Much of the existing literature on Rev. Egbert Ethelred Brown focuses on his ministry in Harlem, New York, with few scholars discussing his conversion to Unitarianism, his call to seminary and challenges beginning studies, his ordination and return to Jamaica, and his eventual arrival in Harlem. Even fewer discussed the eight years between 1912, after his seminary ordination, and 1920 when he immigrated. This paper by Angeline C. Jackson attempts to explore Brown’s Jamaican ministry during that time. It explores newspaper archives, Brown’s sermons, and other archival materials. (18 pages)

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Spiritual Odyssey (An Autobiographical Sketch) by Rev. William Chester McCall

Rev. William Chester McCall
(July 31, 1948 – November 16, 2020)

This brief autobiography (edited) provides a glimpse into the powerful personality of Rev. William Chester McCall and possibly some of the motivating factors that may have informed his ministerial formation and his ministry. There is a bonus testimonial at the end, “Finding Home in a White Faith” by Latoya Brooks. (8 pages)

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A Brief History of UU Clergy Sexual Misconduct by Sky Williams

Sky Williams is a member of Unitarian Universalist Justice Arizona where they serve as Queer Faith Worship Coordinator. Sky wrote this research paper for a UU History class taught by Rev. Meg Richardson at Starr King School for Ministries in 2018. Clergy sexual misconduct continues to be a compelling issue requiring both fiscal and human resources to tackle its tenacious roots ensnarled in issues of authority, power and control. (31 pages)

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We Have Come This Far by Faith: A Talk for Ministry Days by Rev. Dr. Kristen Harper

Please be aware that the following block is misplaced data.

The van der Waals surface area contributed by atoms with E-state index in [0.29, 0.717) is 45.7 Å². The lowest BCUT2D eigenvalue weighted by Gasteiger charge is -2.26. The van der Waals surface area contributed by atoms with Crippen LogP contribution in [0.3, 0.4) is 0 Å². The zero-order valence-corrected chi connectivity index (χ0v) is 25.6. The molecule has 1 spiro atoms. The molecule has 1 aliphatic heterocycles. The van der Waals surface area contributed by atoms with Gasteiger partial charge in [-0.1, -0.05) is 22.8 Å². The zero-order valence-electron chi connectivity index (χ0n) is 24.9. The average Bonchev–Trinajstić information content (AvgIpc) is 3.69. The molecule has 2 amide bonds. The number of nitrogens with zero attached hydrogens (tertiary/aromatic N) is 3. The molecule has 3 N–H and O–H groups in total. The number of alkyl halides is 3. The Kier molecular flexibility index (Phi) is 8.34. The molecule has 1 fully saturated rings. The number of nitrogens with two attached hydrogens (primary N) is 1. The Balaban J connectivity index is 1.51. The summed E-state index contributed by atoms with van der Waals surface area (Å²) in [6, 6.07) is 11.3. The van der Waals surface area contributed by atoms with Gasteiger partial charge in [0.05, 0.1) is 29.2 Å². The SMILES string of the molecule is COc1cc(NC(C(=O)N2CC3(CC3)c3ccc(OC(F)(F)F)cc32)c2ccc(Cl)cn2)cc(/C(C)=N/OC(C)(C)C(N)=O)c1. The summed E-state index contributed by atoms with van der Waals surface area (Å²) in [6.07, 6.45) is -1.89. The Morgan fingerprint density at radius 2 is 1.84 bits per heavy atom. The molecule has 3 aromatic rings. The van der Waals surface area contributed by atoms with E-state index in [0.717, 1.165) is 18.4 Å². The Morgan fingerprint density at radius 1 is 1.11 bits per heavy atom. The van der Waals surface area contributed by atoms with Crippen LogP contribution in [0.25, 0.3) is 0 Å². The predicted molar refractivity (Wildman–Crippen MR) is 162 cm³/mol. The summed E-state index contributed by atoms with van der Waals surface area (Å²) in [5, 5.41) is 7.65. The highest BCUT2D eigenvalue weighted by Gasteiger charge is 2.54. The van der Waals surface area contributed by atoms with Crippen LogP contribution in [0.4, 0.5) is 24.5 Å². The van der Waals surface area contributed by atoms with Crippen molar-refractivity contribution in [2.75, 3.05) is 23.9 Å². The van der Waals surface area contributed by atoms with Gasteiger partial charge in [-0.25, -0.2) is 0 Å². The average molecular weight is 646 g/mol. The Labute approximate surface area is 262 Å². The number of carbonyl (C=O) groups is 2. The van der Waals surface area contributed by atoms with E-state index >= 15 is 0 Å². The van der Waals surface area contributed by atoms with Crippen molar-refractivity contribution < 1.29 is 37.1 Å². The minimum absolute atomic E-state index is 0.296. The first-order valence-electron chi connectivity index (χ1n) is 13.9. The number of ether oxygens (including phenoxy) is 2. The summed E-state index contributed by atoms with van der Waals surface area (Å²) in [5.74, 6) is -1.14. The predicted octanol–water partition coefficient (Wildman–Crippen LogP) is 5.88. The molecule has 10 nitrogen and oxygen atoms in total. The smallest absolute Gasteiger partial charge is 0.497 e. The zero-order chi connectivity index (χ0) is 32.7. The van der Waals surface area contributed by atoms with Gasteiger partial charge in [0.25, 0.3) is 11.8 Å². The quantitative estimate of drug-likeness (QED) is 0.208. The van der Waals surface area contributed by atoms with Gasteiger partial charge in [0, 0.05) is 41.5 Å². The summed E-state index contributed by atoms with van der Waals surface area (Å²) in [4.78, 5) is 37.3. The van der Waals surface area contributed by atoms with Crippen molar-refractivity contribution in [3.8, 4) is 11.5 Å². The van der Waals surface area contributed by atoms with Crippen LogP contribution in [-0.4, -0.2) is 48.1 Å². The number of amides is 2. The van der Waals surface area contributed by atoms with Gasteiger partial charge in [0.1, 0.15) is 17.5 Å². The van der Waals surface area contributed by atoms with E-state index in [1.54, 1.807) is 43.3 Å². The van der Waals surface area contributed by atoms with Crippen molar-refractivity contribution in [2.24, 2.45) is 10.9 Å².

This powerful talk by Rev. Dr. Kristen Harper was delivered on Ministry Days on June 21, 2017 in New Orleans, LA. Her observations recounting the discimination she experienced at Meadville Lombard Theological School and  the racism she has encountered over the years reminds us of how far we have come and how far we still have to go.  (3 pages)

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Historical Overview of Women Preachers and Women in Unitarian Universalist Ministry by Rev. Dr. Qiyamah A. Rahman

I did this research to be able to understand and create the context for telling the story of Black UU clergy women, which meant I had to tell the story of white clergy women that preceded us. This is that story. (12 pages)

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25 to 1: People of Color Experiences in Unitarian Universalism 1980-2005 by Joseph Santos-Lyons

It takes deep observation, reflection and analysis to capture what is happening in present time while reaching back to inform the present and speak to the future. This is what Rev. Joseph Santos-Lyons accomplished in his 2006 Masters of Divinity thesis titled, “25 to 1: People of Color Experiences in UUism:1980-2005.” (153 pages)

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Engaging the Sacred Wisdom of Our Sisters in the Wilderness: A Unitarian Universalist/Womanist Dialogue by Aaron McEmrys

Rev. Aaron McEmrys, a UU male minister demonstrates his scholarly and masterful understanding of womanist thought in this essay. He orchestrates a magnificent dialogue between womanist thought and UUism in an effort to help readers understand that UUism needs to become “more actively engaged, in solidarity with, and accountable to womanists, womanism, and with the womanist challenges of wholeness for all people and all communities in order to better live out our deepest beliefs and move ever closer to individual and collective transformation.” Amen brother! (17 pages)